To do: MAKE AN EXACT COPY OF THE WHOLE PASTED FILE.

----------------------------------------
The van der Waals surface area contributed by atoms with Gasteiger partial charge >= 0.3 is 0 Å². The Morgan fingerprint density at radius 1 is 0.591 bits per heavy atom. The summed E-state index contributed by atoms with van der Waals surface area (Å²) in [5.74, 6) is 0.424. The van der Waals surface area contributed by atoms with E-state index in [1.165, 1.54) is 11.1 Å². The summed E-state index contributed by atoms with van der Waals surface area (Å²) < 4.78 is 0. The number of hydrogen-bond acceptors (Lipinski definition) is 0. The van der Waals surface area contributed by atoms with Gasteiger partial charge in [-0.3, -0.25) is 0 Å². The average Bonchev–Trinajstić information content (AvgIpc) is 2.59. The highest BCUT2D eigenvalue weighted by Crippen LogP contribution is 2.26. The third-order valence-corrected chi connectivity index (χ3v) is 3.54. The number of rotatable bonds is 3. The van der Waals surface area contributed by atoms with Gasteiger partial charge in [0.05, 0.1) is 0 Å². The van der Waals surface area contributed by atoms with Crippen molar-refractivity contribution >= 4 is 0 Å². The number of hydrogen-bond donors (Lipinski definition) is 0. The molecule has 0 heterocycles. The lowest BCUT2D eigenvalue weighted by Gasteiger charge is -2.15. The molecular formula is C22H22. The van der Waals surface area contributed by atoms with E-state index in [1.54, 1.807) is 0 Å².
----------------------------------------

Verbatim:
The van der Waals surface area contributed by atoms with Gasteiger partial charge >= 0.3 is 0 Å². The Morgan fingerprint density at radius 1 is 0.591 bits per heavy atom. The summed E-state index contributed by atoms with van der Waals surface area (Å²) in [5.74, 6) is 0.424. The van der Waals surface area contributed by atoms with E-state index in [1.165, 1.54) is 11.1 Å². The summed E-state index contributed by atoms with van der Waals surface area (Å²) < 4.78 is 0. The number of hydrogen-bond acceptors (Lipinski definition) is 0. The van der Waals surface area contributed by atoms with Gasteiger partial charge in [-0.3, -0.25) is 0 Å². The average Bonchev–Trinajstić information content (AvgIpc) is 2.59. The highest BCUT2D eigenvalue weighted by Crippen LogP contribution is 2.26. The third-order valence-corrected chi connectivity index (χ3v) is 3.54. The number of rotatable bonds is 3. The van der Waals surface area contributed by atoms with Gasteiger partial charge in [0.05, 0.1) is 0 Å². The van der Waals surface area contributed by atoms with Crippen molar-refractivity contribution >= 4 is 0 Å². The number of hydrogen-bond donors (Lipinski definition) is 0. The molecule has 0 heterocycles. The lowest BCUT2D eigenvalue weighted by Gasteiger charge is -2.15. The molecular formula is C22H22. The van der Waals surface area contributed by atoms with E-state index in [1.54, 1.807) is 0 Å².